A magistrate’s court in Yekaterinburg, Russia, today (August 29) ruled that a security guard at the city’s Yeltsin center who scribbled his eyes on a 1930s painting by the artist of avant-garde Anna Leporskaya last December was guilty of vandalism and had to serve 180 hours of “compulsory labor” and undergo a “psychiatric evaluation”.
The State Tretyakov Gallery in Moscow, which had lent the painting, worth an estimated 75 million rubles ($1.2 million), to the Yeltsin Center, refused to request that the charges against the guard, Aleksandr Vasiliev, 64, despite his tormented life. as a veteran of the Afghan and Chechen wars, the death of his wife and the murder of his son.
Leporskaya was a student of Kazimir Malevich.
In a letter earlier this month to Vasiliev’s lawyer, Aleskei Bushmakov, which he posted on his Facebook page on August 15, Zelfira Tregulova, general director of the Tretyakov Gallery, wrote that “given the circumstances of the criminal case, the damage inflicted on the Painting Three digitsand “the high level of public attention in connection with the incident”, the museum considered closing the case “by way of reconciliation” but ultimately decided that it “did not consider it possible to introduce such an appeal before the magistrate”.
In a hearing on August 19, Bushmakov said that Vasiliev had asked Tretyakov, the Yeltsin Center and the state for forgiveness, It’s my city, a publication from Yekaterinburg, reported. The 250,000 ruble ($4,100) cost of restoring the painting was covered by insurance.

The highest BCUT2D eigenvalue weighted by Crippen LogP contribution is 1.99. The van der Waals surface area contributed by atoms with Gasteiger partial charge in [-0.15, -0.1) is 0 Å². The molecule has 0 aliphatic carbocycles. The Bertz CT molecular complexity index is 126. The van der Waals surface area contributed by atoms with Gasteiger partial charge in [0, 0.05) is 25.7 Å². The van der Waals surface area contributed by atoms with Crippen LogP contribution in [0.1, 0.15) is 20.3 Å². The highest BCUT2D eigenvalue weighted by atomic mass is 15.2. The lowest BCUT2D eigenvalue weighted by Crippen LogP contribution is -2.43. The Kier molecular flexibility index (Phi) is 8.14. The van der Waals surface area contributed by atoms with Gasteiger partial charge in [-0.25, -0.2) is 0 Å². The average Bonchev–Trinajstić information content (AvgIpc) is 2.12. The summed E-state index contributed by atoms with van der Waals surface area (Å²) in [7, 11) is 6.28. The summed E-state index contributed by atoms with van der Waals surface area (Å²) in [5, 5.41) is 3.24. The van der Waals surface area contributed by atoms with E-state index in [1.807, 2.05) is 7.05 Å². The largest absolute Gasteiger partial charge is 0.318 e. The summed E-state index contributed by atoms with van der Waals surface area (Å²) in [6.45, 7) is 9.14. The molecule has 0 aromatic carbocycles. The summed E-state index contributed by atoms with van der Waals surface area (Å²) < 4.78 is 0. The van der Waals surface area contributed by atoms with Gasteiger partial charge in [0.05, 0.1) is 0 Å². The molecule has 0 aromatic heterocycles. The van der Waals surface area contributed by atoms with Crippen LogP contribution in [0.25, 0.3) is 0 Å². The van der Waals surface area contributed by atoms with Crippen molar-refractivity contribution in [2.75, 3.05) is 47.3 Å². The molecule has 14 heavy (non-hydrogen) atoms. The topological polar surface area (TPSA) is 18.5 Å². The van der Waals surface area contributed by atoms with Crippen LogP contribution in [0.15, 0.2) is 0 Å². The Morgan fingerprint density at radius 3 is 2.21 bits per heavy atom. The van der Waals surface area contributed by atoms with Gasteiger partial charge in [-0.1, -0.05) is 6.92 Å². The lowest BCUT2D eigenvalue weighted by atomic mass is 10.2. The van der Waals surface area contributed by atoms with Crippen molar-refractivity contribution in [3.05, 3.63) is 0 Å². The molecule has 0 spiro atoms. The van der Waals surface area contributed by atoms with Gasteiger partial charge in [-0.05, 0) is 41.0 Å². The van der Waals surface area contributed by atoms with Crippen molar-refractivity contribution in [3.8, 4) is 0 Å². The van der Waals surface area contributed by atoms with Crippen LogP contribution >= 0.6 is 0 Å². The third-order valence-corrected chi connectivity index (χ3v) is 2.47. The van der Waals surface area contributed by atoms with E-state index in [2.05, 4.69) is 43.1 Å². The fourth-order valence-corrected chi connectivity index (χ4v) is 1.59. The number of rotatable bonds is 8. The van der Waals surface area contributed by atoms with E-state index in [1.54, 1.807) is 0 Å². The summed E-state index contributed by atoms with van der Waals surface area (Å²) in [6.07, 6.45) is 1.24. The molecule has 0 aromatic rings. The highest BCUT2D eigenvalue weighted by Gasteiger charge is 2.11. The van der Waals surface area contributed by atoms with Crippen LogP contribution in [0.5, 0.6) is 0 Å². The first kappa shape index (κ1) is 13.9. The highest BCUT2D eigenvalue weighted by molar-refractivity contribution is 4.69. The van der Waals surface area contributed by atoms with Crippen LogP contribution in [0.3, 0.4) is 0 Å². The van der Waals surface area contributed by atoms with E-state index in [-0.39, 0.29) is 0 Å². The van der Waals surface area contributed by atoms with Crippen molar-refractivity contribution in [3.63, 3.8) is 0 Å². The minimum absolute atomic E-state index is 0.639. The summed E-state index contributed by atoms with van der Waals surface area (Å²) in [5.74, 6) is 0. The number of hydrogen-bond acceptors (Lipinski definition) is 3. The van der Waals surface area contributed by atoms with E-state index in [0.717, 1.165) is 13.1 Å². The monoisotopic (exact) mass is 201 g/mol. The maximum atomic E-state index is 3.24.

” And now ? Run it? Organizing a public flogging? Bushmakov asked according to the publication.
Like most things in Russia today, the case took on political overtones. The Yeltsin Center has been attacked for years by Russian nationalist director Nikita Mikhalkov, who has said the center is a bastion of anti-Russian and pro-Western liberalism and should be shut down. The American-style presidential center and affiliated art museum where Leporskaya’s painting was exhibited was founded in 2015 to commemorate Boris Yeltsin, Russia’s first post-Soviet president, who launched his political career in Yekaterinburg. He died in 2007 after choosing Vladimir Putin as his successor.
In June, Mikhalkov said on his popular YouTube channel that the Yeltsin Center be declared a “foreign agent”, a repressive label often used by the Russian Ministry of Justice to restrict freedom of expression.
The center is now under closer scrutiny after the arrest last week in Yekaterinburg of Yevgeny Roizman, a popular opposition politician who was previously the city’s mayor and founded Russia’s first private icon museum there in 1999. He was arrested for denouncing Russia’s unprovoked invasion of Ukraine. A judge freed Roizman to await his home probation period, with some restrictions on communications and movement, a radically liberal decision in today’s Russia that appears to reflect Kremlin concerns over Yekaterinburg in as a potential center of protest.